Democratic political executives are often tempted to use ethics as part of a credentialling package when searching for ways to increase public confidence and trust in government. Increasingly governments are attracted to ethics policies as a public relations exercise: that is, governments look to ethics not as an end in itself but as a means of strengthening public confidence in government. This is not all bad: the welcome implication here is that good government is wider and deeper than simply the good of ‘the government’ and that if the ethics initiatives of political executives stimulate ethics initiatives from other branches and components of our governments, then well and good. But it is mistaken to think that any one part of the system of government can take out a ‘site licence’ on ethics and claim that whatever use they make of ethics is proof that government has gone ethical. A bit of due diligence by other branches of government and a bit of auditing are in order to protect us from whole-of-government claims exercised by subordinate parts of the system of government.
If ‘concentrated’ ethics is the problem, one solution is along the lines of ‘dispersed’ ethics. My own approach (echoing F. H. Bradley’s (1962) case against Sidgwick) to dispersed ethics is the concept of the ‘lattice of leadership’, which emerged in my book Terms of Trust as a way of trying to explain the character of dispersed leadership in a democracy (Uhr 2005, pp. 78–81). The concept derives from the theme of power-sharing across many different locations of authority. The lattice of leadership attempts to describe a style of dispersed public leadership based on a spread of locations where powers and influence intersect. In my view, ethical policy leadership in a democracy requires dispersed rather than concentrated foundations. Ethics as it emerges from the central structures of government is a classic case of concentrated ethics: ethics concentrated in the hands of executive officials, political and bureaucratic. However welcome might be the many ethics initiatives emerging from the central structures of government, the ethical footings of public policy require wider foundations than simply those of central agencies in executive government. Dispersal of policy power does not have to imply lack of energy or focus or impact: in fact, I argue that dispersed power can enrich the ethics of public policy by calling into play a richer blend of ethical viewpoints.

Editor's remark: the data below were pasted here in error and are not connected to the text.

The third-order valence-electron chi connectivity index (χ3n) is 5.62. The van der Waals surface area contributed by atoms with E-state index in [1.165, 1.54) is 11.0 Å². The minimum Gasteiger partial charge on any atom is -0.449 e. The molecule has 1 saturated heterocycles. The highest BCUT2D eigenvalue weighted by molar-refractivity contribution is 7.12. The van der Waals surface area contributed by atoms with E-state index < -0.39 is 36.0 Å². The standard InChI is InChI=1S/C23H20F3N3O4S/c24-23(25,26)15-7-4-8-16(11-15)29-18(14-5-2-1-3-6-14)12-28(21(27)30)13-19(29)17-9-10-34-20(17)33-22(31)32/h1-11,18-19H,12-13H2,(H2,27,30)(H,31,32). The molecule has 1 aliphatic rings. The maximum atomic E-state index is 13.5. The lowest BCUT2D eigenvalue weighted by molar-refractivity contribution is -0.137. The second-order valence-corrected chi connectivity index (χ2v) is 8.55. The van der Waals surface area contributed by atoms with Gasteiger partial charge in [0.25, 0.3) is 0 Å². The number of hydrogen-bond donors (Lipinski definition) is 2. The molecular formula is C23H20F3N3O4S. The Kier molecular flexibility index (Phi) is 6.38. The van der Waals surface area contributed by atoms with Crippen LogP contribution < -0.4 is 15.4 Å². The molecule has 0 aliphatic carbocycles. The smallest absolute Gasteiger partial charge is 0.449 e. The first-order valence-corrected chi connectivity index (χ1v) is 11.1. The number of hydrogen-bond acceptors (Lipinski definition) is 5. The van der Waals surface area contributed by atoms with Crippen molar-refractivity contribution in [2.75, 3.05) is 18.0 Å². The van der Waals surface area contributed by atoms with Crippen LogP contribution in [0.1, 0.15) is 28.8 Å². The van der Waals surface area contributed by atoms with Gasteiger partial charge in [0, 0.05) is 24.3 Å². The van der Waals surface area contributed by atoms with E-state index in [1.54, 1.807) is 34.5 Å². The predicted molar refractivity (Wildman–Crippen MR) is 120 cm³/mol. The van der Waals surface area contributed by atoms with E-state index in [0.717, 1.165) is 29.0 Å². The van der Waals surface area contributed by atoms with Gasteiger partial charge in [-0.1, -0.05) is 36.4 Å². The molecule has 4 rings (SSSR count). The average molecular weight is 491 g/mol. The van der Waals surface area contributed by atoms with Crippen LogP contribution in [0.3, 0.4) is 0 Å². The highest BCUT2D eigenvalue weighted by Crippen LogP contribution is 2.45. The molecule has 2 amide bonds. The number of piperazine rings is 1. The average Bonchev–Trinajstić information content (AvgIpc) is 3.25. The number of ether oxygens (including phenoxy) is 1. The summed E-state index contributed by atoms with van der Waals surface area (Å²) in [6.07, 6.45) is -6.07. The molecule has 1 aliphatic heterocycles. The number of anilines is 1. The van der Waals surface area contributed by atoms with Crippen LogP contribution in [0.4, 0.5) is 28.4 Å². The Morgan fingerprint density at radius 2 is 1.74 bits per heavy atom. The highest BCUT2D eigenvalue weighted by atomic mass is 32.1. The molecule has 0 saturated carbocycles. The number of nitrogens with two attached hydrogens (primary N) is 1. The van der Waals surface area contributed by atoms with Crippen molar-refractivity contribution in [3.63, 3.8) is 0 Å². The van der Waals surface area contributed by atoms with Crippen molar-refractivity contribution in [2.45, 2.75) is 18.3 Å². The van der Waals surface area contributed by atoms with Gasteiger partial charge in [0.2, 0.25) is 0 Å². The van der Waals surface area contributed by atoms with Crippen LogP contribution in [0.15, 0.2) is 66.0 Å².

My image of the ‘lattice of leadership’ is another way of conveying the message found in many traditional doctrines of ‘ethics of office’, where expectations about the right conduct of public figures derive from the nature of the specific office in question. One advantage of this type of so-called institutional or role ethics is that it helps officials avoid unnecessary abstraction in ethical thinking by keeping their focus on concrete circumstances and the practical responsibilities of role. Ethical responsibilities vary with role. Although general obligations to act honestly might be common, specific forms of honest ethical conduct can vary according to the role or office in question. This traditional orientation to public ethics undercuts expectations about a ‘one size fits all’ model of ethical conduct, deferring instead to a wide variety of clusters of ethical priorities varying with different types of public office. Theories of ethics of office have survived so long precisely because they match the living realities of the public realm, where what is considered appropriate public conduct for officials derives substantially from the nature of the offices being occupied: take the occupant into another public office and you probably change most of their official ethical obligations.
The practical implication is that responsibility for maintaining the ethical foundations of public policy cannot and should not be left solely to executive government, which is the default position in most democratic systems. Negatively, this means there is no ‘one size fits all’ approach. Positively, this means a democratic ethic of dispersed public decision making. Democratic governance is much broader than the government of the day, and ethical policy systems rest on networks of dispersed public responsibility involving many types of public offices, each of which deserves to have its own distinctive code of practice reflecting its own particular ethical contribution.
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 My thanks to Adrian Kay and Alec Mladenovic for comments on earlier drafts of this paper and to Don Locke and many other participants at the Ethical Foundations of Public Policy conference in Wellington, New Zealand, December 2009, for their welcome suggestions.
 See Toulmin (1976, p. 163).
 See de Lazari-Radek and Singer (2010).
 See also Williams (1981, p. 52).
 See, for example, Rawls (1971, pp. 22, 26, 29, 32–3, 92, 400, 458, and especially 254–7 and 572–7).
 See, for example, de Lazari-Radek and Singer (2010).
 Consider Billington (2003, pp. 19–26).
 Examples of anti-moralistic opposition include Uhlmann (2009) and Murphy (2009).
 See Ricoeur (1992, pp. 169–239). See also Toulmin (2001, p. 168), arguing against those ‘who want ethical theory to be moral’.
 On consequentialism generally, see Hardin (1988).
 See also Ward (2009, p. 5).
 See Sidgwick (1907, especially pp. 484–495). Compare de Lazari-Radek and Singer (2010, pp. 37–42). See also Schultz (2004, especially pp. 18–20, 264–9, 507).
 Consider Bok (1984, pp. 112–3).
 See Sidgwick (1898, especially Essay 3, ‘Public morality’, pp. 52–82).
 A convenient source is H. Sidgwick, ‘The classification of duties: Veracity’ in Bok (1978, pp. 272–5).
 Consider Schultz (2004, pp. 703–13).
 Consider Melzer (2007).
 See, for example, Bradley (1962, pp. 126-9).
 A more recent version is in Uhr (2008).
 See more generally Kane et al. (2009).